I’ll only have this to say for Infinity War. It’s fucking insane. It’s a masterclass in balancing. It’s probably our generation’s version of “The Empire Strikes Back.” The Russo Brothers have done an amazingly fantastic job in culminating 10 years of Marvel’s Cinematic Universe, and condensing it in about 2 and a half hours of screentime, beautifully juggling 60 over main characters spanning 8 franchises, and never one to tone down on the action throughout the whole duration. We’ll get to these bits later in the review.
I’m fairly sure most of us now have some sort of grasp of what Infinity War is about. Thanos (Josh Brolin) descends from the realms to gather the Infinity Stones, and proceeds to restore balance in the universe, by obliterating life forms altogether. The Avengers, aided by practically everyone else combine forces to stop Thanos from ultimately completing his destiny.
This then predictably, ensues in multi-planet chaos, each with their own unravelling subplots that eventually intertwine to escalate the plot into a gargantuan shitstorm.
What’s particularly amazing in Infinity War is the fact that every character in the movie has its own moment to shine, to showcase their fully fledged abilities, and in turn, apply them in combat alongside characters. This results in a melting pot of different fighting styles never seen together before on one battlefield, which makes for a unique spectacle in itself.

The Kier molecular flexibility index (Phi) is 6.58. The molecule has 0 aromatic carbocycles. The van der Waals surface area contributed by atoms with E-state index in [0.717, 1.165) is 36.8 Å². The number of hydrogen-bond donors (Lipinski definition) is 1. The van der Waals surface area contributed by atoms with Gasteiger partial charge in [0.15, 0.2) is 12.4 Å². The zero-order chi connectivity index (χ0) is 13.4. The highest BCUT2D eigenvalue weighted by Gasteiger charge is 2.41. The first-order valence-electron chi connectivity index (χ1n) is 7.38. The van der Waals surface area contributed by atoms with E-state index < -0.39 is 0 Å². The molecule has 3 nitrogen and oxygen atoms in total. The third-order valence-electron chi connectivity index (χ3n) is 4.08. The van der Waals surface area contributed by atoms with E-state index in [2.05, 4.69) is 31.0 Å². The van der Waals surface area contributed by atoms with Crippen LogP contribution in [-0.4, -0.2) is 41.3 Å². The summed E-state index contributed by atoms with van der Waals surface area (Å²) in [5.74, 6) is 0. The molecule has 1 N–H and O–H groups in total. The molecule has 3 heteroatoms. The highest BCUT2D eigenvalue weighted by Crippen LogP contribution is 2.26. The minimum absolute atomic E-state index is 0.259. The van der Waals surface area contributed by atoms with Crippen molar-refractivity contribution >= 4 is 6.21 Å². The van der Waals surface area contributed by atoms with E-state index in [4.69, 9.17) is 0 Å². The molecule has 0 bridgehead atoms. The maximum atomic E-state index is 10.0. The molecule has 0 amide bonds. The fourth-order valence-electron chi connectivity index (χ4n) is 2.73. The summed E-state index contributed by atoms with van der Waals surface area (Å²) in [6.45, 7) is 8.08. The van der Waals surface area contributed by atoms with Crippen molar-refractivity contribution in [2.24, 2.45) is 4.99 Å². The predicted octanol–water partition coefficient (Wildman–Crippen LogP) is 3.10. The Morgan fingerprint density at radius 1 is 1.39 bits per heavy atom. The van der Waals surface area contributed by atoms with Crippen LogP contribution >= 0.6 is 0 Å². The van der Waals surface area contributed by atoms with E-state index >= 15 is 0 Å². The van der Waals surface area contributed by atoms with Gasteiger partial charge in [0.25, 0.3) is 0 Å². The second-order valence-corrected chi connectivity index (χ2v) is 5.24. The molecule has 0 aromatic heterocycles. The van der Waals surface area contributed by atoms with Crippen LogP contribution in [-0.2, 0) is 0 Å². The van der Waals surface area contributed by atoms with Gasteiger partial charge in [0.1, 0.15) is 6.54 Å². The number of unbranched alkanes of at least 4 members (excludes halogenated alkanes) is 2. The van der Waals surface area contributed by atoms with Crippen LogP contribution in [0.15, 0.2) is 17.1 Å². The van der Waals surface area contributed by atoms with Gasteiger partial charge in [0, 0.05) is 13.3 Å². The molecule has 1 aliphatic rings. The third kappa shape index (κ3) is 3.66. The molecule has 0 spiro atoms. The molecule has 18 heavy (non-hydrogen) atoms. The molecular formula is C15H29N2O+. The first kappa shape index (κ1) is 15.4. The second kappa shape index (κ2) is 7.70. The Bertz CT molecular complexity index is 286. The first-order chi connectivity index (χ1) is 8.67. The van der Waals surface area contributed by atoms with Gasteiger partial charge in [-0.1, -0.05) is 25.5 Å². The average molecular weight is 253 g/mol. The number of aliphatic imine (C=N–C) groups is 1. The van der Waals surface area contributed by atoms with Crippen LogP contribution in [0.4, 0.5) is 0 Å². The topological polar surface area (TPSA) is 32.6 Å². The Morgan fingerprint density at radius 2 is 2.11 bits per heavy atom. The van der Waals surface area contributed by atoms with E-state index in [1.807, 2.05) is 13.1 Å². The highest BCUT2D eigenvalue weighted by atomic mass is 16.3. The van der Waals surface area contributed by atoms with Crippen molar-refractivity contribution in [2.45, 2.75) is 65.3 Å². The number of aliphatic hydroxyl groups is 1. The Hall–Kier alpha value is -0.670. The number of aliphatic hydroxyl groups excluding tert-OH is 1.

This is all nice and good, but the real star of the show is no other than the villain, or more accurately, the antagonist. You see, in the heroes’ eyes, Thanos is perceived as evil, selfish even, because of his intention to wipe half the universe to restore balance. However, it’s quite a different case altogether when viewed from Thanos’ POV, because in his mind, he is the good guy, and only he has the willpower to do what’s right for what he thinks is the greater good. Feige and the Russo Brothers have pulled off possibly Marvel’s most human villain yet, thanks no less to Brolin’s incredible translation of humanistic emotions, juxtaposed with the complexion of a higher being.
It’s scary when your decision making is scrambled, because the issue played out in the movie also eerily mirrors suggestions brought up to curb the population here in the real world. It doesn’t help that Brolin simmers sympathy towards his cause, further blurring the lines between the traditional good or bad.
The sheer amount of content that’s happening makes for an unstoppable movie that keeps you on edge, from the well-timed lighthearted jokes, to the scoring that syncs the mood and feel of what’s going on, effectively pulling you along an emotional rollercoaster, one that you’ve never experienced before in such lengths and scale in a Marvel movie. You can be as ready as you want to be, but you will never be fully ready for what’s coming.